WoW, on the other hand, is limited to the content provided to us. Call it themepark, sandbox, whatever: we're stuck with what we have. At the end of the day, it's only a game. And really, six years playing a game is... a *very* long time, annual expansions or not.

Put simply: the game is getting old. We love it, we love our little (dwarf!) toons, we love the cute graphics and the badass monsters, but... it's old. We'd love to be able to keep it as a hobby, and each expansion will give us an excuse to do more, but only to a degree.

And Blizzard? I agree with the others here. They're milking the game since at least a year and half now. They have no reason to invest *more* in the game. On the contrary, all they need to do is help us keep our memories alive and nudge us over into their next love affair.
 
I have to say that I disagree here Tobold. CAN Blizzard pump out expansions every year? Sure they absolutely can, but at a certain point simply increasing the dev team's size, actually hinders development instead of helping it.

Throwing more people at a project, especially in the game industry, is the quickest way to create confusion and a sense of detatchment in a game. Just about any game where the parts and pieces don't seem to meld together well or seem to have very different designs in mind is probably the victim of too many hands tainting the pot.

And when you step back and think about WoW, is the time between expansions really that long? Looking at the game purely from a raiding standpoint I don't think it is. Sure it seems like that way to us "hardcore" players that play the game regularly every day, but (and correct me if I'm wrong here) the last time I heard the average WoW player plays a surprisngly few numbers of hours per week. If WoW is truly made up of these, for a lack of a better word, "casuals" then the time between expansions is certainly not too long for them.

I'd say it's safe to assume that the majority of WoW players won't get to even see a LK encounter until the ICC buff is turned up to 30%, so for those people they need this extra time or else content becomes irrelevant to them.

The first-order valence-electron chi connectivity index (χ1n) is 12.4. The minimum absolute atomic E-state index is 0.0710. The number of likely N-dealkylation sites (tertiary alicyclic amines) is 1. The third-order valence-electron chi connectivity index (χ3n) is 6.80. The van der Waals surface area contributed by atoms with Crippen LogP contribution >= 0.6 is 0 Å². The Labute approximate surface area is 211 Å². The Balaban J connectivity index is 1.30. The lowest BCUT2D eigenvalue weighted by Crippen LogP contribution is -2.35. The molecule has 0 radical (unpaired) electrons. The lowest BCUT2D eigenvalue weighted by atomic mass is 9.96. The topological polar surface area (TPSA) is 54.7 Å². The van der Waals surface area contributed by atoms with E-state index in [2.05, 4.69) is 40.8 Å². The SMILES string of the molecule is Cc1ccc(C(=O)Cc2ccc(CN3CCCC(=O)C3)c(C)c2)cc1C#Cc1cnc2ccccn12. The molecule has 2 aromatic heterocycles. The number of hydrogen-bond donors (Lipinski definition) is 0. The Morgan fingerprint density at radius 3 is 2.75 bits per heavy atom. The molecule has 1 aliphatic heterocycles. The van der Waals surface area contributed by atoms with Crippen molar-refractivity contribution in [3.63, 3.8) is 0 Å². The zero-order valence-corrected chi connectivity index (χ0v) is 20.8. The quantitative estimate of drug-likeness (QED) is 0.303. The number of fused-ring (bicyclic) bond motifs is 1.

Totally agree. I think a yearly expansion cycle is the right amount for a MMO. Any quicker and the work becomes sloppy and players don't have time to absorb it and any longer and players get bored and content becomes spread too thin.

I can appreciate that Blizzard want to take their time with their products but it does get a little ridiculous at points. 2 years in between WoW expansions is just too long.
 
I disagree. Firstly people wouldn't play WoW for years. They quit sporadically and the break between expansion is good for that. They might burn out otherwise and are certain to check out the expansion when it comes out eventually.

Then, I really want Blizzard to put the money into the next MMO, and I pretty sure it's going to be very expensive. (That doesn't mean that it is necessarily good)

Then: There is a shortage of good developers. Perhaps that's the reason all new innovative MMOs come from Europe: The American developers have already been sucked up by Blizzard :)
 
Content is constantly being added to the game - remember what WoTLK was like when it launched?

Annual expansions is something that marketers everywhere would sign up to.

For the player, I believe this would lead to less ambitious changes (= cookie cutter dungeons) or perhaps they would charge us money for something that we currently get with our monthly subscription.

How many people would have paid £15 - £29.99 for the 'Argent Tournament' expansion last year?
 
@Bigeye

I think the flaw in your theory is that because someone only logs on a few hours a week, then the current content will last them much much longer then a "hardcore" raider.

This is simply not the case, allow me to explain.

No one runs the old raids anymore, there is no incentive to do so, they are harder then a 5man (obviously) yet provide worse or at best equal rewards to the current badge tier system.

So really as a casual player, who didn't have time to raid you have all but LOST the ability to see the majority of this expansion's content. It is reasonable to assume you'll see all the 5 man content via the dungeon finder, and I know on my server Pugging ICC is a common occurrence now. So you'll get to see that. But if you haven't seen Naxx or Ulduar or ToC, its likely you won't get a chance to anytime soon. So really the hardcore got more content.
 
@tobold

Is the idea of an "expansion" really even good anymore?. They all just lead to mudflation, and the irrelevance of older content.

Lets consider something.

The longer a game exists, the larger it grows.

The longer a game exists, the less people exist to occupy the game. Even if subscription numbers grow, servers can only support a limited number of users.

This is one of the reasons I find the idea of cataclysm so much more interesting then a typical expansion, sure their adding new zones, but their also going back and changing all the old content, breathing new life into it.

What risk do you feel they run in doing so however? EQ2 recently removed the ability for new players to start toons in Qeynos or Freeport saying that the zones were outdated, and they wished to revamp them. People are throwing a fit on the forums. Do you think something similar will happen with WoW?
 
@ Xash